July 13, 2010 > Adobo Festival celebrates cultural community
Adobo Festival celebrates cultural community
By Julie Grabowski
Union City welcomes an explosion of Filipino culture with the 5th Annual Adobo Festival July 17 and 18 in Kennedy Park. Sponsored by Philippines television network GMA, the event offers a multitude of sounds, tastes, and textures, with tastes at the top of the bill.
"Once you mention adobo, it only creates one idea," says festival founder Joey Camins of JS Camins Productions. The festival takes its name from the traditional staple dish that symbolizes Filipino culture. Adobo is a Spanish word meaning sauce or marinade, the base of which is comprised of vinegar, garlic, and soy sauce. Pork and chicken are the typical meats used in the marinade, but substitutions abound, including beef, lamb, squid, quail, and catfish. Several varieties will be offered at the festival through the Adobo Cook-Off contest, where people are challenged to bring their own unique blend of spices and ingredients to make adobo magic.
Beyond a wealth of good food, the free festival is packed with non-stop entertainment including live music from 25 bands, a Beauty Pageant, Kiddie Pop Star Competition, and an appearance by popular Filipino singer, actress, and television host Jolina Magdangal. Approximately 50 arts and crafts vendors will also be on site, selling clothes, books, flags, t-shirts, and other items representative of Filipino heritage.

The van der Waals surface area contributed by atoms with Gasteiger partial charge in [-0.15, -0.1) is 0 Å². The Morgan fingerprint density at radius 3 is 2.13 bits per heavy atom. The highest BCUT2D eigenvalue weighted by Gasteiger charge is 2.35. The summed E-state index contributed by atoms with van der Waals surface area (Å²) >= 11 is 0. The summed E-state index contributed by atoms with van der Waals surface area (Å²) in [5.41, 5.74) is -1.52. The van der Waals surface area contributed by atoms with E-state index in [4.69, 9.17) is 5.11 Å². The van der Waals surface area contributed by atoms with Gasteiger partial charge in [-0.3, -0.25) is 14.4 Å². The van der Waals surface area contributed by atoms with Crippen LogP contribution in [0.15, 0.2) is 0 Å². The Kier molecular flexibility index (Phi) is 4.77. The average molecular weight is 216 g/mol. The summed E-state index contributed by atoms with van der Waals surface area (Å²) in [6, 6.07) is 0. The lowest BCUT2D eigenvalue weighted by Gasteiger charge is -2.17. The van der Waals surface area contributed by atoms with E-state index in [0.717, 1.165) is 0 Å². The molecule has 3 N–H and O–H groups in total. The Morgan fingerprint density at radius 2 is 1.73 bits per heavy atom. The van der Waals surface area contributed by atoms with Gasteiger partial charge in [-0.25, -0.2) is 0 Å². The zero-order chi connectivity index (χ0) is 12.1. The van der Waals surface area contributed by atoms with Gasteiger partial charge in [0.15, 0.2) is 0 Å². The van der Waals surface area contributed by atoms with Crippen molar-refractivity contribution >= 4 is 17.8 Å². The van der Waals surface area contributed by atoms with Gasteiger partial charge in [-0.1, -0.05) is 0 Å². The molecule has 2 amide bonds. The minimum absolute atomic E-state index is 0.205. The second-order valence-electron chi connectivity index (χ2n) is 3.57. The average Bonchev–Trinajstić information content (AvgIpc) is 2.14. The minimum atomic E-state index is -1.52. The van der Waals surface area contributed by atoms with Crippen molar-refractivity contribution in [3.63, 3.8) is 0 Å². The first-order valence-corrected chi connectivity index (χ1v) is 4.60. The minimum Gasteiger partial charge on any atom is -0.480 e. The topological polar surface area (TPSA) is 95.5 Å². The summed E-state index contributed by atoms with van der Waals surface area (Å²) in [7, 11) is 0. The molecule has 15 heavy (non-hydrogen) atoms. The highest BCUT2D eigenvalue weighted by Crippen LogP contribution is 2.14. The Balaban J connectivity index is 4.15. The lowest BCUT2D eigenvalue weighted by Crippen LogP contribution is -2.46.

Attendees can play games, collect freebies, and enter to win free airline tickets to the Philippines and Hawaii, or free balikbayan boxes which are special shipping boxes filled with small gifts for friends and family from travelers returning to the Philippines.
Camins says there was usually only one Filipino festival a year, and always held in the same place. The Adobo Festival began in Daly City but moves to a different location each year, serving as an outreach to the Filipino community. "We're called, like, the gypsy festival," says Camins. Previous host cities have included Newark, San Jose, and Stockton, drawing between 7,000 and 15,000 people each year.
"We're trying to create community among the Filipinos," says Camins of the festival's specific locations in large Filipino communities. But the festival is not exclusive, and Camins readily welcomes all ethnicities, saying that the festival serves to educate other people about the Filipino culture and create friendships.
Whether celebrating your own culture or discovering another, the Adobo Festival is sure to spice up your weekend.
Saturday & Sunday, July 17 & 18
10 a.m. to 6 p.m.
1333 Decoto Road, Union City